accuracy by obtaining a sufficiently large and representative training set,
assuming that the function you are trying to learn is one that can indeed be
learned by the type of net you are using, and assuming that the complexity
of the network is regulated appropriately (White 1990).

Noise in the target values increases the danger of overfitting (Moody 1992).

Noise in the inputs limits the accuracy of generalization, but in a more
complicated way than does noise in the targets. In a region of the input
space where the function being learned is fairly flat, input noise will have
little effect. In regions where that function is steep, input noise can

Furthermore, if the target function is Y=f(X), but you observe noisy inputs
X+D, you cannot obtain an arbitrarily accurate estimate of f(X) given X+D no
matter how large a training set you use. The net will not learn f(X), but
will instead learn a convolution of f(X) with the distribution of the noise
D (see "What is jitter?)"

For more details, see one of the statistically-oriented references on neural
nets such as:

Bishop, C.M. (1995), Neural Networks for Pattern Recognition, Oxford:
Oxford University Press, especially section 6.4.

Finke, M., and Müller, K.-R. (1994), "Estimating a-posteriori
probabilities using stochastic network models," in Mozer, Smolensky,
Touretzky, Elman, & Weigend, eds., Proceedings of the 1993 Connectionist
Models Summer School, Hillsdale, NJ: Lawrence Erlbaum Associates, pp.
324-331.

Geman, S., Bienenstock, E. and Doursat, R. (1992), "Neural Networks and
the Bias/Variance Dilemma", Neural Computation, 4, 1-58.

Husmeier, D. (1999), Neural Networks for Conditional Probability
Estimation: Forecasting Beyond Point Predictions, Berlin: Springer
Verlag, ISBN 185233095.

McCullagh, P. and Nelder, J.A. (1989) Generalized Linear Models, 2nd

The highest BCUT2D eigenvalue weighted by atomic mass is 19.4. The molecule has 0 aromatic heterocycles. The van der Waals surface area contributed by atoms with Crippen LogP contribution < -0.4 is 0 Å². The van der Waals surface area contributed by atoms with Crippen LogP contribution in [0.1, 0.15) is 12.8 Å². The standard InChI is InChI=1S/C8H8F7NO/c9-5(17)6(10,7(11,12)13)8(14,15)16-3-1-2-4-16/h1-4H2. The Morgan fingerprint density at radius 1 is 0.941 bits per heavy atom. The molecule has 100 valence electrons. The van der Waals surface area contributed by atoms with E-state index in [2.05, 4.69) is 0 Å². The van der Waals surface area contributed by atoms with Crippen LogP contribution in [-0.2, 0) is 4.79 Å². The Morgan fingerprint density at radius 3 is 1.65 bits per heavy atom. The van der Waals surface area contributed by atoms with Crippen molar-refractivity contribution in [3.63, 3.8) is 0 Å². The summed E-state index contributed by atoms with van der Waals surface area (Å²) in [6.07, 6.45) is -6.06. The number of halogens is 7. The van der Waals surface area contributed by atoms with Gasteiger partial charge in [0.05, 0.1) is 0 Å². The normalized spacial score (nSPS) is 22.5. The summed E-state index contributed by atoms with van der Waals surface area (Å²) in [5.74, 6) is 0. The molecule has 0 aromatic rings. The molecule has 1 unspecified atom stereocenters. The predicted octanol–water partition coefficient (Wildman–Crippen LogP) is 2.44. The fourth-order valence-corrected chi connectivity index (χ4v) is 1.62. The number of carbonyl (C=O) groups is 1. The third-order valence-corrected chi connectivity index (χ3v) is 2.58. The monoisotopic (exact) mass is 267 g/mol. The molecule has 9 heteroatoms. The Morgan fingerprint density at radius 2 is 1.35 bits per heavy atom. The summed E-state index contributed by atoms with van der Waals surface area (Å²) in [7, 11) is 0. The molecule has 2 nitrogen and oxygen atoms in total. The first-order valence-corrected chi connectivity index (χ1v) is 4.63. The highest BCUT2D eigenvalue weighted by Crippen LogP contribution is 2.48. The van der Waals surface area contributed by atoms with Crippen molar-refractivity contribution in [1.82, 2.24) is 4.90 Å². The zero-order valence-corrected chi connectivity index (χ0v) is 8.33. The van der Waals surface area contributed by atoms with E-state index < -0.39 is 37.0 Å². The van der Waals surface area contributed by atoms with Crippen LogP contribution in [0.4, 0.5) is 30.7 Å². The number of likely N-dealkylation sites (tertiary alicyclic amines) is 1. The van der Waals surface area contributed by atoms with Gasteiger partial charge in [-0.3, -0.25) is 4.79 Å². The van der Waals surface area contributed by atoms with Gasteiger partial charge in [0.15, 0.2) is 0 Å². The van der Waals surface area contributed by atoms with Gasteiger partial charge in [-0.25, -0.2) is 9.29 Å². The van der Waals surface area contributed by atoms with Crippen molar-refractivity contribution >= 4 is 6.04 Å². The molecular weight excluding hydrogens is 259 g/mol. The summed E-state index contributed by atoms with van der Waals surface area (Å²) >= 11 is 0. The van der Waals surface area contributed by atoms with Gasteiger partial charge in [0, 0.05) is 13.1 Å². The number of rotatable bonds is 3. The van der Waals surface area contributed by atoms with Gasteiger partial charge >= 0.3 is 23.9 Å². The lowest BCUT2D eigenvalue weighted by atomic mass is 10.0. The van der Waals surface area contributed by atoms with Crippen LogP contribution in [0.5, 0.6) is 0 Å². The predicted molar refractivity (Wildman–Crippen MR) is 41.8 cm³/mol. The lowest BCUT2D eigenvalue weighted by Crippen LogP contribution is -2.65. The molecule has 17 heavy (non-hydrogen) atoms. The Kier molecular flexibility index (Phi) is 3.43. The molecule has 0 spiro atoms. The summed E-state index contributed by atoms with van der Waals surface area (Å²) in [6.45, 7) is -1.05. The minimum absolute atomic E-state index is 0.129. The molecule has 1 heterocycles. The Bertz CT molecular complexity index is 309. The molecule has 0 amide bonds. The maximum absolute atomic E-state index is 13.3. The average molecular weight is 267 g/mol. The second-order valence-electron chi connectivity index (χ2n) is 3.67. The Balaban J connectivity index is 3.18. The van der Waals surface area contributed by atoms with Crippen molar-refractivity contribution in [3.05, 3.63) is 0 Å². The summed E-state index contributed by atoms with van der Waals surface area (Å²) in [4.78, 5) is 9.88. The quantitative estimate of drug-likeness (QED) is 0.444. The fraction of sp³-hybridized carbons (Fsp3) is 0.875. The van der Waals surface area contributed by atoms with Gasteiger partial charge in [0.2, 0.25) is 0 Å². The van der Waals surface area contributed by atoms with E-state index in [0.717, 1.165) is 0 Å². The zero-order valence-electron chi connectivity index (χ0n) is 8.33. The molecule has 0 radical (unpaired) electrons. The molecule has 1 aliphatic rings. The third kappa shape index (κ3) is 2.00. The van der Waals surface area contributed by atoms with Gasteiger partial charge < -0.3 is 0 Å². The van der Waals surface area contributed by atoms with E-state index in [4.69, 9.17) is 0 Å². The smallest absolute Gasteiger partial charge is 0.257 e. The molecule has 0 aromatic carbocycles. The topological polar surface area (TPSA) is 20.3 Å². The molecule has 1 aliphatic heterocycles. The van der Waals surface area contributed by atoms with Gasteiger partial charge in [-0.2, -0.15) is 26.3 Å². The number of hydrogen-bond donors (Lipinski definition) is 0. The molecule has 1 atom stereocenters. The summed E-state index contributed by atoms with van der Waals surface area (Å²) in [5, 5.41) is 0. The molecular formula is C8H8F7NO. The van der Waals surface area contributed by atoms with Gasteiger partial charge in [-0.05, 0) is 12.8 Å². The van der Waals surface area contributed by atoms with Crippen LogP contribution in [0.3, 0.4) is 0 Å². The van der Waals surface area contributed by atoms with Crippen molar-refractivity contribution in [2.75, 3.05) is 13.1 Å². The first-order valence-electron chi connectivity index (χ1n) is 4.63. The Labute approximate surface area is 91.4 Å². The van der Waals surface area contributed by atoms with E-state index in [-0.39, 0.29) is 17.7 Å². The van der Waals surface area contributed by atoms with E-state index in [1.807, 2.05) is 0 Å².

ed., London: Chapman & Hall.

Moody, J.E. (1992), "The Effective Number of Parameters: An Analysis of
Generalization and Regularization in Nonlinear Learning Systems", in
Moody, J.E., Hanson, S.J., and Lippmann, R.P., Advances in Neural
Information Processing Systems 4, 847-854.

Ripley, B.D. (1996) Pattern Recognition and Neural Networks, Cambridge:
Cambridge University Press.

Rohwer, R., and van der Rest, J.C. (1996), "Minimum description length,
regularization, and multimodal data," Neural Computation, 8, 595-609.

Rojas, R. (1996), "A short proof of the posterior probability property of
classifier neural networks," Neural Computation, 8, 41-43.

White, H. (1990), "Connectionist Nonparametric Regression: Multilayer
Feedforward Networks Can Learn Arbitrary Mappings," Neural Networks, 3,
535-550. Reprinted in White (1992).

White, H. (1992a), "Nonparametric Estimation of Conditional Quantiles
Using Neural Networks," in Page, C. and Le Page, R. (eds.), Proceedings
of the 23rd Sympsium on the Interface: Computing Science and Statistics,
Alexandria, VA: American Statistical Association, pp. 190-199. Reprinted
in White (1992b).

White, H. (1992b), Artificial Neural Networks: Approximation and
Learning Theory, Blackwell.